February 3, 2010

LGBT Issues in Sport: An Introduction

Welcome to my column! For lack of a better, more creative title I’m simply going to be calling this feature “LGBT Issues in Sport.” I don’t proclaim to be an expert in these issues, but I like to think I’m a little more knowledgeable and aware of them than “Joe the Plumber.”

So if I’m not an expert on this stuff, then who am I and why am I writing about it? To answer these questions I’m going to dedicate this first post to an introduction. I’ll be writing every other Wednesday. Some may be more news-like, other posts may provide resources, and still others may be something completely different. I glean a lot of blogs and sites, but I will certainly miss some things. So if there is something you’d like me to address, please email me at rfi@duke.edu. Just indicate in the subject line that it’s related to this blog and I’ll do my best to include it here.

But first, let me introduce myself. I’m Risa and I love sports. Obviously, that’s not the only thing that defines me, but it really is a large part of who I am (just ask my friends). Over the years my passion for sports grew from being a participant to being a fan and an athlete to being a fan, an athlete and an academic. Let me explain.

The short version of it is that I can’t remember a time in my life when I wasn’t playing sports. I’ve played on local YMCA teams, with my older brother and dad in the street, for a rec league, for my high school and now for Duke. I’ve been involved with a lot of different sports in varying capacities: soccer, track and field, cross country, basketball, ultimate frisbee, dance, gymnastics, and rowing (not to mention countless hours of catch and/or pickle). In first and second grade I remember playing basketball and soccer with the boys at recess. Throughout all of elementary school I lived for every third day when we got to have PE and always looked forward to field day. In middle school and high school I was that annoying girl who was super competitive in PE. Somewhere along the line I also started following some professional leagues. As time continued, my preferred pro league and team became the WNBA and my hometown Phoenix Mercury, respectively. As I became a more and more devoted fan I started becoming interested in the behind the scene components—like marketing and salary caps, etc. Around eighth grade I started thinking that I might like to go into sports business (lots of other eighth graders were deciding their future careers, too, right?). In the middle of high school I felt conflicted between wanting to pursue one of my other passions—social change—but also loving sports. At the time, I didn’t see how the two could work together (you know, how do you reconcile “changing the world” and the nonprofit sector with the multi-billion dollar sports entertainment industry?). Then I realized what a powerful platform sports were and began developing a personal philosophy that sport has the power to change the world. I figured I could use sport to create positive change by becoming a big powerful executive and then partnering with organizations and colleagues to develop varying initiatives. I started reading up on organizations that did this sort of work and ways in which sport has been a medium to push society forward. During this effort I stumbled across a network of academic blogs, journals and resources which I continue to follow and read in my free time. After spending a lot of time thinking about the issues the blogs raised and the work this academic community was doing, I realized how excited it all made me. Before all of this I never knew that “sport sociology” existed—but now it’s all I want to study.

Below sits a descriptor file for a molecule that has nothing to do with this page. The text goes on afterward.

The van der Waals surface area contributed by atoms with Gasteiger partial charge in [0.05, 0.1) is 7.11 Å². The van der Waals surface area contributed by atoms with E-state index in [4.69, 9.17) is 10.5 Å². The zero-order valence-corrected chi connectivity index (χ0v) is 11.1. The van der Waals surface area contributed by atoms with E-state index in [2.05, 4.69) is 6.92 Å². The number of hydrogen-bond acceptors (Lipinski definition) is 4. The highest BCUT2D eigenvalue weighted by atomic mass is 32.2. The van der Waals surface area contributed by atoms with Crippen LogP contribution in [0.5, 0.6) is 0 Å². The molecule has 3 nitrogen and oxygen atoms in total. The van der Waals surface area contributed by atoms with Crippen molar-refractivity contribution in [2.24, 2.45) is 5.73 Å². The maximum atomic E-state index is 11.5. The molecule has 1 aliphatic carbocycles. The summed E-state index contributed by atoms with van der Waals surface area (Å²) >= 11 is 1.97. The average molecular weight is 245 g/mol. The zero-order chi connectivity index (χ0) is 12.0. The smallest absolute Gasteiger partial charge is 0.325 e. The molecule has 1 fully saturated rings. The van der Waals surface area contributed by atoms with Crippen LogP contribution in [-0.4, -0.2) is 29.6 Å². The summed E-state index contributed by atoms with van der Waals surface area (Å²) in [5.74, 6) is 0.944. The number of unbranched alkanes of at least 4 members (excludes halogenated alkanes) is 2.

In reading lots of these blogs and journals, I’ve found that I’m most interested in issues of diversity within sport (race, gender, religion, culture, etc). I am also really intrigued by the relationship between sport and culture—how sport is a reflection of society and/or how society is a reflection of sport. In this blog, I’ll be focusing on LGBT issues (if you want to talk about other things, though, hit me up!) like homophobia and gender expression and identity and athletes’ coming out stories, etc.

As it relates to Duke, I’m a regular at volleyball and women’s basketball games. I also get to a handful of men’s and women’s soccer games each season and the home track and field meets. I’ve, of course, been to football and men’s basketball games (including last year’s Carolina game) in addition to a few field hockey games and even a fencing match.

More than just a hobby, I spent a summer working for the Phoenix Mercury’s PR office, a sports marketing firm and last school year as a manager for the women’s basketball team. I’m currently a member of the crew team.

Lastly, the disclaimer: the views expressed in this blog are only mine (unless otherwise noted). They do not reflect Blue Devil’s United or Duke University or any other entity with which I am or have been affiliated.

1 comment:

  1. The issue of LGBT and sports is a fascinating one. I was a talented athlete as a child, but when I reached puberty, I felt deeply that I had to give up athletic pursuits in order to be liked by the boys. This felt like a betrayal of my nature, but I did it anyway. It doesn't seem to me that much progress has been made in raising societal consciousness about what it means to be a strong woman. I look forward to reading your posts.

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